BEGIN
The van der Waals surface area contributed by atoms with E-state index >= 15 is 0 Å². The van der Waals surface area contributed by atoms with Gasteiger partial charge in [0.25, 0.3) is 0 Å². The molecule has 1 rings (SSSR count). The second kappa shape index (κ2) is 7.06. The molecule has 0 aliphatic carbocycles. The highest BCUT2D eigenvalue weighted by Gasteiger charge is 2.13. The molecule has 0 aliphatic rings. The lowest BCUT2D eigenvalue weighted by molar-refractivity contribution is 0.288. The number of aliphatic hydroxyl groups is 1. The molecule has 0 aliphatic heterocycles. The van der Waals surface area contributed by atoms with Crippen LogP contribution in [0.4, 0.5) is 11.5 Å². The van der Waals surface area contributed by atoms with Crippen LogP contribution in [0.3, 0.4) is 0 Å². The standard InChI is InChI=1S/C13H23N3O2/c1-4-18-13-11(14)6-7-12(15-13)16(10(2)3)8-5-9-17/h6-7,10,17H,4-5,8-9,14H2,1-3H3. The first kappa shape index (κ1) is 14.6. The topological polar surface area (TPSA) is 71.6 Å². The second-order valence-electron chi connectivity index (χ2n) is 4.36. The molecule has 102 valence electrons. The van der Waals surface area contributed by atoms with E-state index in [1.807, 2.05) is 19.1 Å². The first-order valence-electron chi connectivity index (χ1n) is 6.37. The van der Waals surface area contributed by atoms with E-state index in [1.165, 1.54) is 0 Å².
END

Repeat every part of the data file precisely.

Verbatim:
The van der Waals surface area contributed by atoms with E-state index >= 15 is 0 Å². The van der Waals surface area contributed by atoms with Gasteiger partial charge in [0.25, 0.3) is 0 Å². The molecule has 1 rings (SSSR count). The second kappa shape index (κ2) is 7.06. The molecule has 0 aliphatic carbocycles. The highest BCUT2D eigenvalue weighted by Gasteiger charge is 2.13. The molecule has 0 aliphatic rings. The lowest BCUT2D eigenvalue weighted by molar-refractivity contribution is 0.288. The number of aliphatic hydroxyl groups is 1. The molecule has 0 aliphatic heterocycles. The van der Waals surface area contributed by atoms with Crippen LogP contribution in [0.4, 0.5) is 11.5 Å². The van der Waals surface area contributed by atoms with Crippen LogP contribution in [0.3, 0.4) is 0 Å². The standard InChI is InChI=1S/C13H23N3O2/c1-4-18-13-11(14)6-7-12(15-13)16(10(2)3)8-5-9-17/h6-7,10,17H,4-5,8-9,14H2,1-3H3. The first kappa shape index (κ1) is 14.6. The topological polar surface area (TPSA) is 71.6 Å². The second-order valence-electron chi connectivity index (χ2n) is 4.36. The molecule has 102 valence electrons. The van der Waals surface area contributed by atoms with E-state index in [1.807, 2.05) is 19.1 Å². The first-order valence-electron chi connectivity index (χ1n) is 6.37. The van der Waals surface area contributed by atoms with E-state index in [1.165, 1.54) is 0 Å².